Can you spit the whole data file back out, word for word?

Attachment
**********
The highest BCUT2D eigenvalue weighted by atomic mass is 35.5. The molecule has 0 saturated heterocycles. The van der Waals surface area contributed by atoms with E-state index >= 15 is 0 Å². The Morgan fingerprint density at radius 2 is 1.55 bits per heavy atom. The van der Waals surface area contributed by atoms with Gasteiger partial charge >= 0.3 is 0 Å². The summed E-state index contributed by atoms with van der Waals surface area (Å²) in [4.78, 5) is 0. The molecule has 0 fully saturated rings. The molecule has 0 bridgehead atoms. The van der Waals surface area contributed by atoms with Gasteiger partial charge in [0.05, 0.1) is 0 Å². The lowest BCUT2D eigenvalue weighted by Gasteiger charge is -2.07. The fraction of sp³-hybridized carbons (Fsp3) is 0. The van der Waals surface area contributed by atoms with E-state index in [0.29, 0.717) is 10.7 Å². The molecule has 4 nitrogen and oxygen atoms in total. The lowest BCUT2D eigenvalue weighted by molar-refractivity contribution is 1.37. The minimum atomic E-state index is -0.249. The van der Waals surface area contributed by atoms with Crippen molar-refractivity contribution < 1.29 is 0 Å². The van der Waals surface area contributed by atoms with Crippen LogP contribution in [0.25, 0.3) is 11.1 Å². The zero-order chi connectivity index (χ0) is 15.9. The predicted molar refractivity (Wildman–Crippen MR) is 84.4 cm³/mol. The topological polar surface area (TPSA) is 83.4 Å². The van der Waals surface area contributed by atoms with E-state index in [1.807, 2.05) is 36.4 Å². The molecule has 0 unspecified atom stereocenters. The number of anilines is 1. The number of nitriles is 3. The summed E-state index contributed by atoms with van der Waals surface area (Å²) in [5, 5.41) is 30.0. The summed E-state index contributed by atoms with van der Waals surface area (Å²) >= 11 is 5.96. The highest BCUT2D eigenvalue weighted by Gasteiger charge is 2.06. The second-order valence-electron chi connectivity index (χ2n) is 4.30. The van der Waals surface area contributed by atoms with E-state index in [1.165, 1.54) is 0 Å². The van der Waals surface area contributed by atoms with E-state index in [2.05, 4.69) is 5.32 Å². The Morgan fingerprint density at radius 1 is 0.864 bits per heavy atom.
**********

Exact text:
The highest BCUT2D eigenvalue weighted by atomic mass is 35.5. The molecule has 0 saturated heterocycles. The van der Waals surface area contributed by atoms with E-state index >= 15 is 0 Å². The Morgan fingerprint density at radius 2 is 1.55 bits per heavy atom. The van der Waals surface area contributed by atoms with Gasteiger partial charge >= 0.3 is 0 Å². The summed E-state index contributed by atoms with van der Waals surface area (Å²) in [4.78, 5) is 0. The molecule has 0 fully saturated rings. The molecule has 0 bridgehead atoms. The van der Waals surface area contributed by atoms with Gasteiger partial charge in [0.05, 0.1) is 0 Å². The lowest BCUT2D eigenvalue weighted by Gasteiger charge is -2.07. The fraction of sp³-hybridized carbons (Fsp3) is 0. The van der Waals surface area contributed by atoms with E-state index in [0.29, 0.717) is 10.7 Å². The molecule has 4 nitrogen and oxygen atoms in total. The lowest BCUT2D eigenvalue weighted by molar-refractivity contribution is 1.37. The minimum atomic E-state index is -0.249. The van der Waals surface area contributed by atoms with Crippen molar-refractivity contribution < 1.29 is 0 Å². The van der Waals surface area contributed by atoms with Crippen LogP contribution in [0.25, 0.3) is 11.1 Å². The zero-order chi connectivity index (χ0) is 15.9. The predicted molar refractivity (Wildman–Crippen MR) is 84.4 cm³/mol. The topological polar surface area (TPSA) is 83.4 Å². The van der Waals surface area contributed by atoms with E-state index in [1.807, 2.05) is 36.4 Å². The molecule has 0 unspecified atom stereocenters. The number of anilines is 1. The number of nitriles is 3. The summed E-state index contributed by atoms with van der Waals surface area (Å²) in [5, 5.41) is 30.0. The summed E-state index contributed by atoms with van der Waals surface area (Å²) >= 11 is 5.96. The highest BCUT2D eigenvalue weighted by Gasteiger charge is 2.06. The second-order valence-electron chi connectivity index (χ2n) is 4.30. The van der Waals surface area contributed by atoms with E-state index in [1.165, 1.54) is 0 Å². The van der Waals surface area contributed by atoms with E-state index in [2.05, 4.69) is 5.32 Å². The Morgan fingerprint density at radius 1 is 0.864 bits per heavy atom.